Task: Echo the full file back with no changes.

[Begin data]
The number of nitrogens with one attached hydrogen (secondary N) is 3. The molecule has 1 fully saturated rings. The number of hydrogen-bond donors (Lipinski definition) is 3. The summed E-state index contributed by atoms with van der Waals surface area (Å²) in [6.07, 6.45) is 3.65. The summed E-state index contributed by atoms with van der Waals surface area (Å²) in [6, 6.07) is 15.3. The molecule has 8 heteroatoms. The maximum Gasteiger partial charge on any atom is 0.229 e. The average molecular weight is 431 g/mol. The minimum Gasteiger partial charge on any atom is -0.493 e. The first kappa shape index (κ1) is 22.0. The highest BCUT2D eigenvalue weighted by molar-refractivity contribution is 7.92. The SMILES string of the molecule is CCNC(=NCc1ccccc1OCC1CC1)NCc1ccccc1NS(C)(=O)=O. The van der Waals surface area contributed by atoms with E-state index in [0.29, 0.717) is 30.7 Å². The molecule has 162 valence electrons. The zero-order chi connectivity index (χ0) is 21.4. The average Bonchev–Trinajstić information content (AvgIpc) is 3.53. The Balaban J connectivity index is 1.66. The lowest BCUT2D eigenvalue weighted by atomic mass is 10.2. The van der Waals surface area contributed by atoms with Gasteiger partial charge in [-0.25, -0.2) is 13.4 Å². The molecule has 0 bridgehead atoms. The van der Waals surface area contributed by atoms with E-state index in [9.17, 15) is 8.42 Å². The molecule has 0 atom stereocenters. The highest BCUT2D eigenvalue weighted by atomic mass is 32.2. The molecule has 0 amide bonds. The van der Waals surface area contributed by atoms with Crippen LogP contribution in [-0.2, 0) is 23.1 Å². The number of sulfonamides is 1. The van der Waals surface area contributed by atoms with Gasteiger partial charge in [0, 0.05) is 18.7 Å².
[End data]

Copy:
The number of nitrogens with one attached hydrogen (secondary N) is 3. The molecule has 1 fully saturated rings. The number of hydrogen-bond donors (Lipinski definition) is 3. The summed E-state index contributed by atoms with van der Waals surface area (Å²) in [6.07, 6.45) is 3.65. The summed E-state index contributed by atoms with van der Waals surface area (Å²) in [6, 6.07) is 15.3. The molecule has 8 heteroatoms. The maximum Gasteiger partial charge on any atom is 0.229 e. The average molecular weight is 431 g/mol. The minimum Gasteiger partial charge on any atom is -0.493 e. The first kappa shape index (κ1) is 22.0. The highest BCUT2D eigenvalue weighted by molar-refractivity contribution is 7.92. The SMILES string of the molecule is CCNC(=NCc1ccccc1OCC1CC1)NCc1ccccc1NS(C)(=O)=O. The van der Waals surface area contributed by atoms with E-state index in [0.29, 0.717) is 30.7 Å². The molecule has 162 valence electrons. The zero-order chi connectivity index (χ0) is 21.4. The average Bonchev–Trinajstić information content (AvgIpc) is 3.53. The Balaban J connectivity index is 1.66. The lowest BCUT2D eigenvalue weighted by atomic mass is 10.2. The van der Waals surface area contributed by atoms with Gasteiger partial charge in [-0.25, -0.2) is 13.4 Å². The molecule has 0 bridgehead atoms. The van der Waals surface area contributed by atoms with E-state index in [9.17, 15) is 8.42 Å². The molecule has 0 atom stereocenters. The highest BCUT2D eigenvalue weighted by atomic mass is 32.2. The molecule has 0 amide bonds. The van der Waals surface area contributed by atoms with Crippen LogP contribution in [-0.2, 0) is 23.1 Å². The number of sulfonamides is 1. The van der Waals surface area contributed by atoms with Gasteiger partial charge in [0, 0.05) is 18.7 Å².